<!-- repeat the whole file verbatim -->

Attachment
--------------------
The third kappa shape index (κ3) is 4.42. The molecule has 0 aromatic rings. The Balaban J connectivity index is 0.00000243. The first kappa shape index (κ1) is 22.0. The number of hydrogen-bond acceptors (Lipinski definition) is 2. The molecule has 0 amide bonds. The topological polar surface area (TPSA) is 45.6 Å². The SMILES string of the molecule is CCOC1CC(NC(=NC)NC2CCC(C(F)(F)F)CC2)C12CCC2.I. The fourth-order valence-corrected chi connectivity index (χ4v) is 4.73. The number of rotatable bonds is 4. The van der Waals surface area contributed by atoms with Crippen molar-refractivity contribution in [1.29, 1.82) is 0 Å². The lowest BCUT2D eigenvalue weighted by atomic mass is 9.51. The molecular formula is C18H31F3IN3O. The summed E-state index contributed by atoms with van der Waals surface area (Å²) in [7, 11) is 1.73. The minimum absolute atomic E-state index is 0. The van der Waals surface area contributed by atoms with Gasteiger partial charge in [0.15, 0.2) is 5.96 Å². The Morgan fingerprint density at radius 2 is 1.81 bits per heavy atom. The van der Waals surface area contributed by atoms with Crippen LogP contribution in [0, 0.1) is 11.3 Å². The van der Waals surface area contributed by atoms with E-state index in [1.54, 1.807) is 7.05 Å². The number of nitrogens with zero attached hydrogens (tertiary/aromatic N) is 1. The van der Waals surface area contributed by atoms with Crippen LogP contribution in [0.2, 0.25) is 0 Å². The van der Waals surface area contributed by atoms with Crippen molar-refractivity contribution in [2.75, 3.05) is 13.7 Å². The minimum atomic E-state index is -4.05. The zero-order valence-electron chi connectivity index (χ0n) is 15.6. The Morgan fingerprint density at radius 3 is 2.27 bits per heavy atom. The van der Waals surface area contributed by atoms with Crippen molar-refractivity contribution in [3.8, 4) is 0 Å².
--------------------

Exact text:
The third kappa shape index (κ3) is 4.42. The molecule has 0 aromatic rings. The Balaban J connectivity index is 0.00000243. The first kappa shape index (κ1) is 22.0. The number of hydrogen-bond acceptors (Lipinski definition) is 2. The molecule has 0 amide bonds. The topological polar surface area (TPSA) is 45.6 Å². The SMILES string of the molecule is CCOC1CC(NC(=NC)NC2CCC(C(F)(F)F)CC2)C12CCC2.I. The fourth-order valence-corrected chi connectivity index (χ4v) is 4.73. The number of rotatable bonds is 4. The van der Waals surface area contributed by atoms with Crippen molar-refractivity contribution in [1.29, 1.82) is 0 Å². The lowest BCUT2D eigenvalue weighted by atomic mass is 9.51. The molecular formula is C18H31F3IN3O. The summed E-state index contributed by atoms with van der Waals surface area (Å²) in [7, 11) is 1.73. The minimum absolute atomic E-state index is 0. The van der Waals surface area contributed by atoms with Gasteiger partial charge in [0.15, 0.2) is 5.96 Å². The Morgan fingerprint density at radius 2 is 1.81 bits per heavy atom. The van der Waals surface area contributed by atoms with Crippen LogP contribution in [0, 0.1) is 11.3 Å². The van der Waals surface area contributed by atoms with E-state index in [1.54, 1.807) is 7.05 Å². The number of nitrogens with zero attached hydrogens (tertiary/aromatic N) is 1. The van der Waals surface area contributed by atoms with Crippen LogP contribution in [0.2, 0.25) is 0 Å². The van der Waals surface area contributed by atoms with Crippen molar-refractivity contribution in [2.75, 3.05) is 13.7 Å². The minimum atomic E-state index is -4.05. The zero-order valence-electron chi connectivity index (χ0n) is 15.6. The Morgan fingerprint density at radius 3 is 2.27 bits per heavy atom. The van der Waals surface area contributed by atoms with Crippen molar-refractivity contribution in [3.8, 4) is 0 Å².